Code editors are the go-to tool for anyone looking to make more profound customizations in WordPress or dive deeper into web design and development. They can make the work much easier than standard text editors.
The problem: There are loads of options, making it difficult to decide on the right tool. For that reason, we wanted to help you out by doing in-depth tests of some of the most popular code editors.
A little while ago we started off with Atom. In this article we will continue with one of its competitors, the popular Sublime Text. If you want to know more about one of the most favorite code editors out there and what makes it stand out from the crowd, just keep on reading.
Sublime Text – Setup and Overview
Sublime can be downloaded from the official website. Version 3 is currently available in beta for both OS X, Windows and Ubuntu. There is also a portable version that can be easily run from a USB stick.
You can download Sublime Text for free, however, officially it is not. After the evaluation period you are supposed to get a license for continued use. However, the download page itself states that there is no enforced time limit for evaluation which makes it appear more of a voluntary thing. If you do decide to get a license it will cost you $70.
After picking your desired version, the download is done quickly. As already mentioned in the Atom review, Sublime is pretty small. The installation archive is a slim 8MB and after installation the program only amounts to 22MB and change.
After installation, it’s time for the first startup. When you do, you see the following screen:
As you can see, there is no intro, help screen or any such thing. You just jump right into main editor screen. From here, you can add a project to Sublime by picking File > Open Folder. When you do, the folder structure appears on the left.
Picking any file from there opens it on the right so you can start editing. Files and folders can also be saved together as projects to quickly open them up again later. So far so standard, now let’s look at some of Sublime’s standout features.
Features and Benefits
Sublime has a lot of raving fans. The words “best code editor ever” are dropped regularly online. Let’s see why that is.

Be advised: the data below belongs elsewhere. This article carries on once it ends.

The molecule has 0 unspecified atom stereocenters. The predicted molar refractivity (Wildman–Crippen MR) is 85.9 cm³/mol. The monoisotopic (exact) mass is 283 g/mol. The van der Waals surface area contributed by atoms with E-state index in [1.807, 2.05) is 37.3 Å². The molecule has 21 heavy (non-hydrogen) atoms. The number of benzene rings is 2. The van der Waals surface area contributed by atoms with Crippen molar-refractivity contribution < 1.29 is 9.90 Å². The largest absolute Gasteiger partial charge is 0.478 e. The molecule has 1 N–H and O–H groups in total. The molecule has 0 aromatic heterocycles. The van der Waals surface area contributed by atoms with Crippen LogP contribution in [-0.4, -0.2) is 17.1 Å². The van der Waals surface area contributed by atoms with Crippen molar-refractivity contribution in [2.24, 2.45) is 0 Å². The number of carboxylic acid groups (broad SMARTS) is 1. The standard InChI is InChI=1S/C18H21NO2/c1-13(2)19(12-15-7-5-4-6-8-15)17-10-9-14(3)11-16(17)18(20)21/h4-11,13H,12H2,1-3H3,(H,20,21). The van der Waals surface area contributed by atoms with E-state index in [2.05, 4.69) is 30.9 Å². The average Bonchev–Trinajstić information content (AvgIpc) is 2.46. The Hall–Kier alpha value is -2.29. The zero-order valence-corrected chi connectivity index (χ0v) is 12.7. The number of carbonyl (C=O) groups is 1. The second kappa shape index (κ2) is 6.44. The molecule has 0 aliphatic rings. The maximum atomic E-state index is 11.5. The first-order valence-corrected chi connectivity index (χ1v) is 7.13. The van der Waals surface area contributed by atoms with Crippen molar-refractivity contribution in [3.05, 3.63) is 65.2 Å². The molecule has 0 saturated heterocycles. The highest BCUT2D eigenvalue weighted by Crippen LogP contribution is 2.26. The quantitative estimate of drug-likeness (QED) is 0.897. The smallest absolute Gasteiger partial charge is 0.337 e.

Autocompletion, Syntax Highlight, Code Folding
From the general design, Atom and Sublime Text are very similar. This is no surprise as many people think that Atom is actually based on Sublime.
For that reason, it’s also no surprise that both come with code autocompletion and syntax highlight. Though in truth, probably no modern code editor worth its salt can do without.
Sublime has native support for a few dozen programming languages and will color code elements appropriately (it even has several different color themes — more on that below). The code editor will even warn you of parsing errors in real time!
In addition to that, Sublime comes with code autocompletion — including for user-created variables — and code folding. The latter makes large pieces of code more compact to view by hiding parts of it.
While these are all pretty standard features, it’s still good to know that Sublime doesn’t skimp on the basics.
Like Atom, Sublime Text can be fully customized via plugins. The quickly integrated Package Manager allows users to find, install, upgrade and remove plugins directly from inside the editor — usually with no restart required.
Users can download packages from Github and BitBucket as well as PackageControl.io. The latter is Sublime’s own repository where the community behind the code editor publishes loads of plugins to enhance its capabilities.
All in all, there are more than 3,800 packages available ordered by new, trending, recently updated, popular and other labels. With their help you can turn Sublime from a simple code editor into a full-fledged IDE and build exactly the type of development environment you need.
For example, you can add the ability to sync files on a remote FTP server, preview code written in Markdown and advanced sidebar controls. Like the WordPress plugin directory, packages include extensive information on their functionality, installation and usage including screenshots.
The only downside: That information is not available inside Sublime Text itself, only on the website. On the other hand, the installation via Package Control is insanely fast and you can control the settings for all packages under Preferences > Package Settings.
Themes are also available as addon packages. That is in addition to the 22 pre-installed themes Sublime offers out of the box. Each of them enables users to change the color scheme of their code at the touch of a button. However, in contrast to Atom the rest of the UI stays as is.
Lightweight, Fast and Stable
Something that quickly becomes apparent when using Sublime is how fast the program is. Built with C/C++ and Python, the code editor is very lightweight. In fact, when choosing it from the Windows start menu, it loads almost instantaneously. In contrast to that, Atom takes several seconds to appear on screen.
This difference is also visible when handling large files. Sublime Text can do a lot more heavy lifting without running into problems. In my tests I had no problems at all and also couldn’t find any complaints about performance issues online.
In fact, its stability is one of the most cited reasons people gave for preferring Sublime Text over other editors. Freezes and crashes seem to be few and far between.